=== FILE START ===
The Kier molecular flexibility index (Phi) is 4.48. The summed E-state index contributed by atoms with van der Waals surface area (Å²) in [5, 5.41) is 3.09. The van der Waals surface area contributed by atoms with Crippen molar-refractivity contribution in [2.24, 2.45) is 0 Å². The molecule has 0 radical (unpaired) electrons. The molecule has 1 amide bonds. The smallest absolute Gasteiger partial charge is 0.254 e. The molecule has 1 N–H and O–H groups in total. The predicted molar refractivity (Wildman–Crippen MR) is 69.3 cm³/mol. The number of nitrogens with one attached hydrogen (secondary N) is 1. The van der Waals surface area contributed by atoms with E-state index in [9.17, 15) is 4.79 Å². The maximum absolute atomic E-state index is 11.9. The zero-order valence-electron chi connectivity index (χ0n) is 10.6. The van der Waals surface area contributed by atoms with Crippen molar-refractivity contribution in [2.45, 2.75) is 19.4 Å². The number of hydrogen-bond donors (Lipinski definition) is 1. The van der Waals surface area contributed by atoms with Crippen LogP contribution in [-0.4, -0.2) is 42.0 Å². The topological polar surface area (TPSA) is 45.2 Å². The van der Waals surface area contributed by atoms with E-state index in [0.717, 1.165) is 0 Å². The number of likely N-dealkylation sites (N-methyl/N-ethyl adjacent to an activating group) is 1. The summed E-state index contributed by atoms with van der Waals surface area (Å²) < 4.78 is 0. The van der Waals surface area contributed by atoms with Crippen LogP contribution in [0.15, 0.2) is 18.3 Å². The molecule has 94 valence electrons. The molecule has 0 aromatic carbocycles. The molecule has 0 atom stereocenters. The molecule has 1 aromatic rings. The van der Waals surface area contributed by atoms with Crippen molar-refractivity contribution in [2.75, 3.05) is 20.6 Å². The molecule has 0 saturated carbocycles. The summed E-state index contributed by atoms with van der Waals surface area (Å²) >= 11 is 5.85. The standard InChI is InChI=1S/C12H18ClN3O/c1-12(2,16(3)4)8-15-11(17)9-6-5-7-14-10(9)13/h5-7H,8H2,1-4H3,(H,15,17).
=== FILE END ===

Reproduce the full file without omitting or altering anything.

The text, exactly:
The Kier molecular flexibility index (Phi) is 4.48. The summed E-state index contributed by atoms with van der Waals surface area (Å²) in [5, 5.41) is 3.09. The van der Waals surface area contributed by atoms with Crippen molar-refractivity contribution in [2.24, 2.45) is 0 Å². The molecule has 0 radical (unpaired) electrons. The molecule has 1 amide bonds. The smallest absolute Gasteiger partial charge is 0.254 e. The molecule has 1 N–H and O–H groups in total. The predicted molar refractivity (Wildman–Crippen MR) is 69.3 cm³/mol. The number of nitrogens with one attached hydrogen (secondary N) is 1. The van der Waals surface area contributed by atoms with E-state index in [9.17, 15) is 4.79 Å². The maximum absolute atomic E-state index is 11.9. The zero-order valence-electron chi connectivity index (χ0n) is 10.6. The van der Waals surface area contributed by atoms with Crippen molar-refractivity contribution in [2.45, 2.75) is 19.4 Å². The number of hydrogen-bond donors (Lipinski definition) is 1. The van der Waals surface area contributed by atoms with Crippen LogP contribution in [-0.4, -0.2) is 42.0 Å². The topological polar surface area (TPSA) is 45.2 Å². The van der Waals surface area contributed by atoms with E-state index in [0.717, 1.165) is 0 Å². The number of likely N-dealkylation sites (N-methyl/N-ethyl adjacent to an activating group) is 1. The summed E-state index contributed by atoms with van der Waals surface area (Å²) < 4.78 is 0. The van der Waals surface area contributed by atoms with Crippen LogP contribution in [0.15, 0.2) is 18.3 Å². The molecule has 94 valence electrons. The molecule has 0 aromatic carbocycles. The molecule has 0 atom stereocenters. The molecule has 1 aromatic rings. The van der Waals surface area contributed by atoms with Crippen molar-refractivity contribution in [2.75, 3.05) is 20.6 Å². The molecule has 0 saturated carbocycles. The summed E-state index contributed by atoms with van der Waals surface area (Å²) >= 11 is 5.85. The standard InChI is InChI=1S/C12H18ClN3O/c1-12(2,16(3)4)8-15-11(17)9-6-5-7-14-10(9)13/h5-7H,8H2,1-4H3,(H,15,17).